The sudden appearance of several policemen put an end to the sport. Colin and Sammy were seized, and attempted to be hurried off; but as neither had any particular reasons for desiring a situation in the watch-house, they contrived so far to accommodate matters as to be allowed to go each his separate way.
Our hero's first step was to see to the safety of his friend. He and Miss Sowersoft had already been fished out by the spectators. The latter-named of the two was conveyed into the tavern, and put to bed, while the former was induced, at the representation of Colin, to walk rapidly home with the enraged Mrs. Veriquear on his arm, our hero himself undertaking charge of the young Veriquears, and drawing them in the basket-coach behind.
Peter Veriquear naturally enough employed the whole time occupied in their journey by explaining the adventure ; a statement which Colin so far corrobated, as to leave Mrs. Veriquear convinced of her husband's innocence.
As to the appearance of the worthy couple in town within so short a time of Mr. Palethorpe's former expedition, it is to be accounted for upon the same principle as are many other matters of equal importance: that is, according to a certain principle of curiosity, which is supposed to exist pretty largely in every human breast, but especially in the bosoms of the fair.
During the first day or two after her discovery of Sammy's frail nature, she betook herself, as far as the duties of the farm would allow, to the solitude of her own bed-chamber; where, in all probability, she wept regretfully over the depravity of human nature. For some weeks Mr. Palethorpe lived as though he lived not. To her, at least, he was dead: she saw him not, heard him not, knew him not. When he spoke his voice passed her by like the wind: when he whistled she heeded it no more than the whistling of a keyhole. VOL. VIII.
Meantime Samuel ate and drank unheeded, and with a degree of violence which seemed to say that by these means he meditated a novel species of suicide. If so, however, the thing failed in its effect. So far from entering at death's door, he seemed every day to get farther off. While Miss Maria pined, he grew fatter, redder, and more robustious. The contrast, at length, became unendurable: and from mere spite she at last began to speak to him again.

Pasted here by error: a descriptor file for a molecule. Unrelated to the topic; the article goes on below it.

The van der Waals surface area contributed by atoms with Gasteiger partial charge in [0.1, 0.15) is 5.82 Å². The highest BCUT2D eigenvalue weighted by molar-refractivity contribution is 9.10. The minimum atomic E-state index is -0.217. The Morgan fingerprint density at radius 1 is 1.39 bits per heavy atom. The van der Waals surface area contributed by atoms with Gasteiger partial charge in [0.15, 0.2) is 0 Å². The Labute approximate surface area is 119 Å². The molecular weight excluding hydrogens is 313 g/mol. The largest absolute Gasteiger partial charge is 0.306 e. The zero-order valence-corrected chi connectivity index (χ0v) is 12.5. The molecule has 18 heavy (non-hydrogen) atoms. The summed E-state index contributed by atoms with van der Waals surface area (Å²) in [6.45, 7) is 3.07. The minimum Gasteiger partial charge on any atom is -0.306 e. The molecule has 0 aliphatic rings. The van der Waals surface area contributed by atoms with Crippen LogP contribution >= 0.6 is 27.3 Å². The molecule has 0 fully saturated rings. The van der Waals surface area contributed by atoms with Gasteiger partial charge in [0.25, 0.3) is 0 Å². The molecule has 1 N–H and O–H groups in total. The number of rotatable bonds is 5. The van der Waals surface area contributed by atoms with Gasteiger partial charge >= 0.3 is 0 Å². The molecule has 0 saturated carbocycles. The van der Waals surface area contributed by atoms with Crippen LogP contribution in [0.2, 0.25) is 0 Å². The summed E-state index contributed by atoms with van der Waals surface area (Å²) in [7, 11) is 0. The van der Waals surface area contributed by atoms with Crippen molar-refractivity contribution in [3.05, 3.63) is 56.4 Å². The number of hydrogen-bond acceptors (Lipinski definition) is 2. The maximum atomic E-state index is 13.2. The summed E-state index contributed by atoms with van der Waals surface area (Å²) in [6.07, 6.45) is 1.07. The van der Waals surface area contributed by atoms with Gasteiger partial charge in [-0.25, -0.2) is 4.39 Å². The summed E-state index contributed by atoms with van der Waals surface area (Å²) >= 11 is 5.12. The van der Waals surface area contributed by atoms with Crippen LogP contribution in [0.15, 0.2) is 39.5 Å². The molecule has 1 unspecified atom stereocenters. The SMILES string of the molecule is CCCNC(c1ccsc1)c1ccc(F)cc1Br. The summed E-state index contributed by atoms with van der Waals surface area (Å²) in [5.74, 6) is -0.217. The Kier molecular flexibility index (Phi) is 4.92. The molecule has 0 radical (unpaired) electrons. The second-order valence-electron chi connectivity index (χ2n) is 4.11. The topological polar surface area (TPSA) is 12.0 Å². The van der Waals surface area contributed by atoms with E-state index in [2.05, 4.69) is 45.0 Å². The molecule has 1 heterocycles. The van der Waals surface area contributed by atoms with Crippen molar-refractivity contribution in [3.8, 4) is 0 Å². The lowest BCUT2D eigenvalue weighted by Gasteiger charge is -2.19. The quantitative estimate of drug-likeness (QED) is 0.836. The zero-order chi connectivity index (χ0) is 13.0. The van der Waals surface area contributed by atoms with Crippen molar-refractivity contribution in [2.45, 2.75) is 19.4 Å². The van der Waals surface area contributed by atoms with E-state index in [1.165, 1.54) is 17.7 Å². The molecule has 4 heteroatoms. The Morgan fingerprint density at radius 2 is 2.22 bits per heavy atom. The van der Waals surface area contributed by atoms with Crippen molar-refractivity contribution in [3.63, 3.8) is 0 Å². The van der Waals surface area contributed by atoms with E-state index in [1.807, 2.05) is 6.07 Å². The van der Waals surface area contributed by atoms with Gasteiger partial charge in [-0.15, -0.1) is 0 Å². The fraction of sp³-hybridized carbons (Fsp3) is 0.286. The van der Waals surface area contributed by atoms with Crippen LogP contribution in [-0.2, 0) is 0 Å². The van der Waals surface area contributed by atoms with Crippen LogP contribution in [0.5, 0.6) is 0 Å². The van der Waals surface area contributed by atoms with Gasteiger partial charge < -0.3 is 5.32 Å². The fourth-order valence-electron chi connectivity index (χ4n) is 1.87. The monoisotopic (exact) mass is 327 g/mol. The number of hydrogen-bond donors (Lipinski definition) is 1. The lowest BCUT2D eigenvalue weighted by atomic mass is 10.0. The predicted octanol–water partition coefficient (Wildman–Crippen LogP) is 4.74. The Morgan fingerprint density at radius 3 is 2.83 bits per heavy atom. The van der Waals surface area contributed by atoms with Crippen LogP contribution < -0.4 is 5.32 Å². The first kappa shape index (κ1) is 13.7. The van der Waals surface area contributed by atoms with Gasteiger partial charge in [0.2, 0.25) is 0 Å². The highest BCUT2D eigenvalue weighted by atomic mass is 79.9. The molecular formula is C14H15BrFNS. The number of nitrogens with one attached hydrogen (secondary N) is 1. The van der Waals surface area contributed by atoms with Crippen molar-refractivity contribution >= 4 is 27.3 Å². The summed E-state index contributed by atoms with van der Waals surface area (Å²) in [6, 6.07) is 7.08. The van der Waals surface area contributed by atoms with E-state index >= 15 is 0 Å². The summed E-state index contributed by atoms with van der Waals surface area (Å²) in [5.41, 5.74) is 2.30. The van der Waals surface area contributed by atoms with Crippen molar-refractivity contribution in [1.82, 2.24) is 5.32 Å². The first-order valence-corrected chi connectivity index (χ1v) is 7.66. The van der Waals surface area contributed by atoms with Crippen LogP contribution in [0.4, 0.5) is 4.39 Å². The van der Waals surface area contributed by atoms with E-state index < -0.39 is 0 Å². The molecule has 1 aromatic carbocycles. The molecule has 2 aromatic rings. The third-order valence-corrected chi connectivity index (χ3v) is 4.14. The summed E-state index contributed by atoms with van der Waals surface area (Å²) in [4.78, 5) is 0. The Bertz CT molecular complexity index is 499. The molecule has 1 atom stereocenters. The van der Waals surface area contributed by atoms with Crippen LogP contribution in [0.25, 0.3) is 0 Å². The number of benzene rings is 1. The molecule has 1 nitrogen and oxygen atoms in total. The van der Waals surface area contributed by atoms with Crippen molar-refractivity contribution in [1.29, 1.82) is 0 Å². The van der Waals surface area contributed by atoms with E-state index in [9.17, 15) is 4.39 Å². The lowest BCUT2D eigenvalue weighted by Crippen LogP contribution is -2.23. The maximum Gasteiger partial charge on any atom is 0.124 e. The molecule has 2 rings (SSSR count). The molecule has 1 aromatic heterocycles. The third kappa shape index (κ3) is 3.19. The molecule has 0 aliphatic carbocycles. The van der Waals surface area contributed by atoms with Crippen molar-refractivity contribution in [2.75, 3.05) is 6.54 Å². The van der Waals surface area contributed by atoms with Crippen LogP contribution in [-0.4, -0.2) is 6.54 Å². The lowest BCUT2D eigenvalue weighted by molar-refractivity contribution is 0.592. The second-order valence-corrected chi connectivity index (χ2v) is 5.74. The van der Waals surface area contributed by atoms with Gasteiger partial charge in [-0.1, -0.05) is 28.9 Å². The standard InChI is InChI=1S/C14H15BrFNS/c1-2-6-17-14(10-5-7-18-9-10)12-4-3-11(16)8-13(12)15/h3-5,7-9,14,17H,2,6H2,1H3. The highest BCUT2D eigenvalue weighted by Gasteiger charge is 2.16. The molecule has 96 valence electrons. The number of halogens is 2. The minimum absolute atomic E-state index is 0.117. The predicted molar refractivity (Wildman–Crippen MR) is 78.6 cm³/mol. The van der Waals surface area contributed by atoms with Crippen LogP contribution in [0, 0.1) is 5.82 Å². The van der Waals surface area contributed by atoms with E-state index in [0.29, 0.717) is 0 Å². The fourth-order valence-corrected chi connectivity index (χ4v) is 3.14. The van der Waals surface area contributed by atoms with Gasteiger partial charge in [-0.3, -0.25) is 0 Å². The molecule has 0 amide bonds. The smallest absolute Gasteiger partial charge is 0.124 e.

From a sulky exchange of words, this happy pair at length proceeded to a certain reluctant but animated discourse, in which explanation, reproaches, and deprecation, were abundantly resorted to. She accused; he apologized and regretted, and at length, she forgave, and Mr. Palethorpe had the satisfaction of finding himself restored to favour, and his mistress's arms.
I have said that Miss Sowersoft's curiosity was extreme. When Sammy detailed to her all the wonders of his expedition, her propensity could not be restrained. She, too, must see London. Accordingly, the tour was agreed upon, and hence their appearance at the time and place in question.
Returning to our hero, it may now be stated that before Mr. Clink took his departure from Mr. Veriquear's, a plan was arranged between himself and Peter for carrying his important design into immediate execution.
A DIALOGUE BETWEEN TWO CHINA JARS.
BY HAL WILLIS.
These are mere family jars, madam,
The Blue Stocking.
A. A STRANGE family this we have got into. And what a change! —from a sober clergyman's study to the drawing-room of a fashionable fool. · B. And yet is it what we must have anticipated. Have I not heard the Reverend Mr. Q_ say a thousand times, “We are but things of clay, and so are doomed to continual vicissitudes ? "
A. True. But really I felt rather alarmed when that auctioneer talked so vehemently of “ knocking us down,"—for the pastor so often cautioned his children from doing so, — and so repeatedly declared we should be utterly destroyed, that I really trembled for our fate.
B. I assure you my equanimity was not disturbed in the least; for this is the second sale we have gone through uninjured.
A. The second sale?
A. The auctioneer appeared to have a very great opinion of his eloquence.
B. And yet I heard our present master whisper to his friend, “ This fellow's encomiums on these jars is mere jar-gon, and his delivery as discordant as the jarring elements. Look at him-his eyes a-gog-his mouth 's a-jar!”